> if you might have to do a whole, fresh kernel configuration perhaps
> that one time.

Please don't talk down to me.  The new users who you seem to be trying
to help, may well want to use their existing .config as a base for
their new one - moving from their distribution's 2.4 kernel to the 2.6
kernel may be the whole reason that they suddenly want to compile
their own kernel, whereas they have been happy with their
distribution's one up until now.

> > Maybe a completely new, out of kernel tree configurator would be worth
> > thinking about, leaving the in-kernel configurator as a legacy option.
> > I know the config system underwent a major overhaul during 2.5, but I
> > think we could go even further.
>
> that does it.  it's .procmailrc time for mr. bradford.  life is too
> short to listen to people criticize things they don't even
> understand.

Although I might criticize things, I provide code to back up my
criticisms.  I didn't like the kernel Bugzilla, so I wrote an
alternative.  More people use the kernel Bugzilla than my bug
database, so quite possibly I was wrong, _but_ instead of posting
hypothetical questions to this list, I wrote an alternative.  It's
been mentioned in Kernel Traffic, a Linux magazine, and on lots of
websites.

John.

             reply	other threads:[~2003-07-25 15:27 UTC|newest]

Thread overview: 12+ messages / expand[flat|nested]  mbox.gz  Atom feed  top
2003-07-25 15:53 John Bradford [this message]
  -- strict thread matches above, loose matches on Subject: below --
2003-07-25 15:28 John Bradford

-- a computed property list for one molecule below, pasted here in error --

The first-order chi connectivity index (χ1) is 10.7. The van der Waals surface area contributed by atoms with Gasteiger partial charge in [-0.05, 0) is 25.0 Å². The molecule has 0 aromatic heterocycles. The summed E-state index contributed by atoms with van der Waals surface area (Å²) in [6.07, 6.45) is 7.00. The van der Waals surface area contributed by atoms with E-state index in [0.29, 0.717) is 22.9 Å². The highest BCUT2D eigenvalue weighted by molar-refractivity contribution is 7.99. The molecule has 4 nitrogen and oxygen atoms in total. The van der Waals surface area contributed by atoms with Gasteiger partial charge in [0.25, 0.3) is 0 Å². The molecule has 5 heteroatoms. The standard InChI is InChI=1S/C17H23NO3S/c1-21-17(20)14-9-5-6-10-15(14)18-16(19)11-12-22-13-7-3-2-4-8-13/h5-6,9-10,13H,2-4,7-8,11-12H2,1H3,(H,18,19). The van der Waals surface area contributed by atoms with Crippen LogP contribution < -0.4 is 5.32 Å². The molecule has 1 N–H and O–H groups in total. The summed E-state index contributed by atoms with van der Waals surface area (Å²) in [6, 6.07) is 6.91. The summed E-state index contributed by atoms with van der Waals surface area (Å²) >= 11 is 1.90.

2003-07-25 14:58 John Bradford
2003-07-25 15:07 ` Roman Zippel
2003-07-25 15:26 ` Robert P. J. Day
2003-07-25 15:51   ` Tomas Szepe
2003-07-25 16:11   ` Herbert Pötzl
2003-07-25 13:18 Frederick, Fabian
2003-07-25  0:56 Robert P. J. Day
2003-07-25  1:27 ` Bernd Eckenfels
2003-07-25 12:46   ` Robert P. J. Day
2003-07-25 14:10     ` Tomas Szepe

Reply instructions:

You may reply publicly to this message via plain-text email
using any one of the following methods:

* Save the following mbox file, import it into your mail client,
  and reply-to-all from there: mbox

  Avoid top-posting and favor interleaved quoting:
  https://en.wikipedia.org/wiki/Posting_style#Interleaved_style

* Reply using the --to, --cc, and --in-reply-to
  switches of git-send-email(1):

  git send-email \
    --in-reply-to=200307251553.h6PFr2VK001246@81-2-122-30.bradfords.org.uk \
    --to=john@grabjohn.com \
    --cc=Fabian.Frederick@prov-liege.be \
    --cc=ecki-lkm@lina.inka.de \
    --cc=linux-kernel@vger.kernel.org \
    --cc=rpjday@mindspring.com \
    --subject='RE: why the current kernel config menu layout is a mess' \
    /path/to/YOUR_REPLY

  https://kernel.org/pub/software/scm/git/docs/git-send-email.html

* If your mail client supports setting the In-Reply-To header
  via mailto: links, try the mailto: link

This is a public inbox, see mirroring instructions
for how to clone and mirror all data and code used for this inbox;
as well as URLs for NNTP newsgroup(s).